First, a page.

The Effect of Sprint Interval Training on Body Composition of Postmenopausal Women

Yati N. Boutcher; Stephen H. Boutcher; Hye Y. Yoo; Jarrod D. Meerkin


Med Sci Sports Exerc. 2019;51(7):1413-1419. 

In This Article

Abstract and Introduction


Introduction: Menopause is accompanied by body composition changes that include a decrease in lean mass and aerobic fitness and an increase in fat mass. Sprint interval training (SIT) may be able to reverse these changes.

Purpose: To examine the effect of an 8-wk SIT program on body composition and aerobic fitness of overweight postmenopausal women.

Methods: Forty postmenopausal women were randomized into SIT (n = 20) or control (n = 20) groups. The SIT group completed three SIT sessions a week for 8 wk with each session consisting of 20 min of alternating 8-s sprints and 12-s of light pedaling. Total mass, regional lean mass, and fat mass were assessed using dual-energy x-ray absorptiometry. Maximal oxygen uptake (V̇O2max) was predicted using a submaximal test.

Results: Total lean mass was significantly increased from pretest (48.1 ± 5.81 kg) to posttest (48.8 ± 5.96 kg) and fat mass was significantly reduced (pre, 29.5 ± 7.29 kg; post, 29.1 ± 7.61 kg) for the SIT group. Lean mass was mostly increased in the trunk (pre, 24.4 ± 2.79 kg; post, 24.8 ± 2.93 kg) and legs (pre, 15.6 ± 2.31 kg; post, 15.9 ± 2.34 kg). V̇O2max was significantly increased from pretest (21.7 ± 4.89 mL·kg−1·min−1) to posttest (24.4 ± 5.96 mL·kg−1·min−1) for the SIT group only.

Conclusions: The SIT intervention increased total lean mass, decreased fat mass, and increased aerobic fitness of postmenopausal women after only 8 h of actual exercise over 8 wk.


Menopause is marked by a decline in endogenous estrogen production and is accompanied by a decrease in lean mass,[1] an increase in body fat,[2] and a reduction in aerobic fitness.[3] As these changes are strongly associated with an abnormal metabolic profile overweight postmenopausal women are at high risk for developing insulin resistance, type 2 diabetes, and cardiovascular disease.[4] Consequently, interventions should be developed to enhance the body composition and metabolic health of postmenopausal women. One such intervention is aerobic exercise which typically consists of moderate-intensity steady-state exercise, repeated about 30 to 40 min·d−1 for 3 to 4 d·wk−1, up to a 6-month period. Disappointingly, aerobic exercise programs have typically resulted in minimal fat loss[5] and no gain in the lean mass of postmenopausal women.[6]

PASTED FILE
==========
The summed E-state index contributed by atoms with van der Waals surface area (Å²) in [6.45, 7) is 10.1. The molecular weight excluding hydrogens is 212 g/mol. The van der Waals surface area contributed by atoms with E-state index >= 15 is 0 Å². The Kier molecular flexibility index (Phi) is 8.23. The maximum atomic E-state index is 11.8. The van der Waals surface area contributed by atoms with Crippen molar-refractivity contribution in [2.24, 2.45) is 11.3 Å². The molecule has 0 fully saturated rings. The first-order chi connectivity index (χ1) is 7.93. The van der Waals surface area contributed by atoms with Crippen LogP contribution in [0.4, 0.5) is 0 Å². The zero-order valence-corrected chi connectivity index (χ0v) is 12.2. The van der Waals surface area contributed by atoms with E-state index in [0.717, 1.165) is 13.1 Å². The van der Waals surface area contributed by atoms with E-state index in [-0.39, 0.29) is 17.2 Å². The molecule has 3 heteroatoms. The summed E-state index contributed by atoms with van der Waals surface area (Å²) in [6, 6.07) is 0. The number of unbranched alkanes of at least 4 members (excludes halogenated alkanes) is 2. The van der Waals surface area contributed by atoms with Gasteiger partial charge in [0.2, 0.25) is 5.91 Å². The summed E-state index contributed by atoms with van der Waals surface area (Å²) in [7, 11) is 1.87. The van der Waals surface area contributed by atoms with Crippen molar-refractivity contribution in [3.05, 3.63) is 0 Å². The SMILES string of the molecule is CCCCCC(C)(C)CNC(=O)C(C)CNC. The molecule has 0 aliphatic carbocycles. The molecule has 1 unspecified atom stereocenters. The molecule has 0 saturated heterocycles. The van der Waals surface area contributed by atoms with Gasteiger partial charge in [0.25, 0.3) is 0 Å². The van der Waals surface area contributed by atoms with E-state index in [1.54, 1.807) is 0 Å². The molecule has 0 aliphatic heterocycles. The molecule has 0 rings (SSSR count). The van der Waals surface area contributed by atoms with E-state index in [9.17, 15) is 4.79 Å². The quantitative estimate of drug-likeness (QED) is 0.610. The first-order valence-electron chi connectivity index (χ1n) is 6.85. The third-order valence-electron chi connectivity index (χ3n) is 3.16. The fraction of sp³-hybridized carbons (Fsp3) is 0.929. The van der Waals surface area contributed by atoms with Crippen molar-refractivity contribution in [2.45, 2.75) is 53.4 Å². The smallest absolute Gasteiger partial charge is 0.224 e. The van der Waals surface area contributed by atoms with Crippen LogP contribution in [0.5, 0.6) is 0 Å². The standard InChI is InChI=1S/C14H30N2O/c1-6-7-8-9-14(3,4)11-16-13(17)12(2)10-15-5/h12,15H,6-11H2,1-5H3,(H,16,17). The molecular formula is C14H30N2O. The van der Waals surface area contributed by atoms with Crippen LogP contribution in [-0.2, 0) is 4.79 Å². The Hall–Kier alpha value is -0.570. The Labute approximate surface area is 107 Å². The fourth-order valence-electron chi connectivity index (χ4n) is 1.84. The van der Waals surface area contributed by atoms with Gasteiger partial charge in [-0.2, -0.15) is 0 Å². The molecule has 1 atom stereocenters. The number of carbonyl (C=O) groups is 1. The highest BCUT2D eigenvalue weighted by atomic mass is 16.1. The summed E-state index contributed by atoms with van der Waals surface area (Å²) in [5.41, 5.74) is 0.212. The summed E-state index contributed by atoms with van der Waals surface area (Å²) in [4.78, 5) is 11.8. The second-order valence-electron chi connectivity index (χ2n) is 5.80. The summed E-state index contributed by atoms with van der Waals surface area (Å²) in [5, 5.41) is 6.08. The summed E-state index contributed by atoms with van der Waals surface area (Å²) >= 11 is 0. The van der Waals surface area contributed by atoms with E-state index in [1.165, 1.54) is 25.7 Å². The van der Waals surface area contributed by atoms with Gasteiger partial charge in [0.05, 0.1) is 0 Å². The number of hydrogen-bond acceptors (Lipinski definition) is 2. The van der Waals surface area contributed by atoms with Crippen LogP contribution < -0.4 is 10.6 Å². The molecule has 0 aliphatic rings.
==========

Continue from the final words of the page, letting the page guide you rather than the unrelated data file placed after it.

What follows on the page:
In contrast to aerobic exercise, sprint interval training (SIT) has resulted in decreased fat loss and increased lean mass in young overweight men and women. For example, a 15-wk SIT program was conducted with premenopausal women that included three 20-min sessions per week.[7] Women performed an 8-s sprint followed by 12 s of low-intensity pedaling, continuously for 20 min. A control group carried out a 40-min aerobic exercise cycling protocol each session. Women in the SIT group lost 2.5 kg of subcutaneous fat, whereas no change occurred with steady state aerobic exercise. Importantly, exercising women also showed a significant 0.6 kg increase in lean mass, whereas lean mass of the steady state exercise group remained unchanged. Similar results using the same SIT protocol have been found with young overweight women[8] and young overweight men.[9,10] Also, in postmenopausal women, a significant reduction in total fat mass (0.8 kg) was found after 16 wk of SIT.[11] The mechanisms underlying the SIT-induced fat loss decrease effect most likely involve increased fat oxidation during and after exercise,[12,13] whereas it has been suggested that mechanisms driving lean mass increase involve an increase in muscle protein synthesis.[14] Numerous studies have also found that a variety of SIT protocols have resulted in significant increases in aerobic fitness[15] probably brought about by SIT-induced central and peripheral adaptations.[16] Interestingly, major changes in body composition and aerobic fitness have typically occurred after 8 wk or 8 h of SIT.[9] The effect of 8 wk of SIT on the body composition and aerobic fitness of overweight postmenopausal women, however, is yet to be determined.

Therefore, the purpose of this study was to examine the effects of 20-min bouts of SIT, repeated three times weekly for 8 wk, on body composition and aerobic fitness of overweight postmenopausal females. It was predicted that SIT would result in significantly increased total lean mass, decreased fat mass, and increased aerobic fitness of postmenopausal women after 8 h of actual exercise over 8 wk.